We loved the Academy Awards in our youth with a kind of fervor that we otherwise only lavished on our nanny, our pony, trips to the Ritz for tea, the monkey Father brought us from India, and tantrums. Now, however, we watch every year and wonder if our childhood self could possibly have been so gauche as to enjoy such a spectacle of ego and inanity. This year, by the time Slumdog Millionaire’s very obvious destiny was fufilled, we were drunk off dirty martinis and had begun ransacking our closets for that turban/caftan ensemble we felt a sudden need to be swaddled in. We know Mr. Jackman can sing and dance, but we felt perhaps that the producers overestimated the crowd appeal of an arbitrary musical number four hours into the broadcast. We dislike having the basics of filmmaking explained to us each and every year, as though we are some kind of drunken, turban/caftan wearing imbecile. We were puzzled as to why the In Memorium montage was obstructed by the crooning blue edfice of Queen Latifah. We felt sorry for Mickey Rourke (pictured above), though we had to close our eyes through all of The Wrestler so as not to throw off our delicately calibrated instruments of aesthetic evaluation (our eyes, to the layman) by looking at him. Likewise, we had to wear a black satin sleep mask through much of last night’s ceremony to avoid irreparable damage to our gaydar.
When we did hazard a glance, we did not always like what we see. For example, we would like to inquire as to whether Miss Biel arrived at the red carpet by first jumping from a plane, encountering winds of such strength that her clothes were torn from her body and she was forced to fashion a garment from the remains of her parachute.
We would also like to draw the eyes of the world to Ms. Witherspoon’s shoulders, where, beside the asymmetrically draped pieces of apparently purposeless black cloth, one may glimpse the faint sheen of . . . (pause to collect oneself, deep breath, now just say it) clear bra straps. Why such a stunning creature would choose to purchase her Oscar gown at Forever 21 is beyond us.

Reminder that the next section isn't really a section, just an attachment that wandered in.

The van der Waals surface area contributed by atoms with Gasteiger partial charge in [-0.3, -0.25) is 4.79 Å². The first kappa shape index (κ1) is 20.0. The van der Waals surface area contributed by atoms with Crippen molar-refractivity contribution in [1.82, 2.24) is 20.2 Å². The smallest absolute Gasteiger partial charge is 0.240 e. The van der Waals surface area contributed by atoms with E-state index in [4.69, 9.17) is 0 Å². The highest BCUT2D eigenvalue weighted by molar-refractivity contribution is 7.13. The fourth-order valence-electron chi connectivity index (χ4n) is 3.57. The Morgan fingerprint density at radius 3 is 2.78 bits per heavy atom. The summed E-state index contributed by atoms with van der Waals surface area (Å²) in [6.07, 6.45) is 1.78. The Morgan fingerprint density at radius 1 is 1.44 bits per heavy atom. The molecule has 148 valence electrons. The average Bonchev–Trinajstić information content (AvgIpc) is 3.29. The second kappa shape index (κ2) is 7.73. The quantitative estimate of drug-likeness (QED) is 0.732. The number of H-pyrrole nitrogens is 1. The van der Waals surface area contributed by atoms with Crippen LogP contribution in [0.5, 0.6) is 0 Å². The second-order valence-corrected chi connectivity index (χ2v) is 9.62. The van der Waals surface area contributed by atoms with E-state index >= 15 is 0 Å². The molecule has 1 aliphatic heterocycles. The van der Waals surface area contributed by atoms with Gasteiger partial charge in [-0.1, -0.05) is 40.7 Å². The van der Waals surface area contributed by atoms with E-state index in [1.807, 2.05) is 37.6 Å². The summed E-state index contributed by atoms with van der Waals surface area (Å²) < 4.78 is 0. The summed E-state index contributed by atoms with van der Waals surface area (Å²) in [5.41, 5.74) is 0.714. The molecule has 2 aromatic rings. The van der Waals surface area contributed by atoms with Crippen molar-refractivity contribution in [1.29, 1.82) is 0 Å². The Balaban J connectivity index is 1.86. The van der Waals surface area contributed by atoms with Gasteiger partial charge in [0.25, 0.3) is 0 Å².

And as for Ms. Knowles, we do not like it; we shan’t put a ring on it; and we are perplexed why a successful performer of unlimited means would choose to be dressed by one’s mother.
Unless, of course, this was one’s mother:
Among gowns we did not hate were those worn by Miss Portman and Miss Hathaway.
Well done, you. We have done serious damage to our esophagus over the years from being made to vomit by atrocious garments, and we are grateful for even the briefest reprieve. As for the scaly confection shown below, we can only say that we might not hate the gown if we did not find the wearer to be an affront to all we hold sacred: taste, refinement, DisneyChannellessness, and the cultural imperative that children not be allowed any pleasure. They must stay upstairs with nanny learning lessons. Perhaps on Epiphany they may be taken to the pantomime, but then they shall be sent straight to bed and not be allowed any cocoa.
At the end of the night, we imagine that Miss Cyrus probably caught a ride to Satan’s party at the Chateau Marmont with these two dark angels of cultural destruction:
If these are the Marcello Mastroianni and Catherine Deneuve of today, then we shall be turning our back on the cinema and focusing all of our attention on style, the curatorship of our collection of erotic letters sent by Yves Saint-Laurent to his shoes, and the care and keeping of our many Lhasa Apsos. To sum up, last night’s Academy Awards were deeply disappointing. We are confounded by the universe and strongly suspect that it may be ruled by a malevolent deity bent on destruction (pictured below).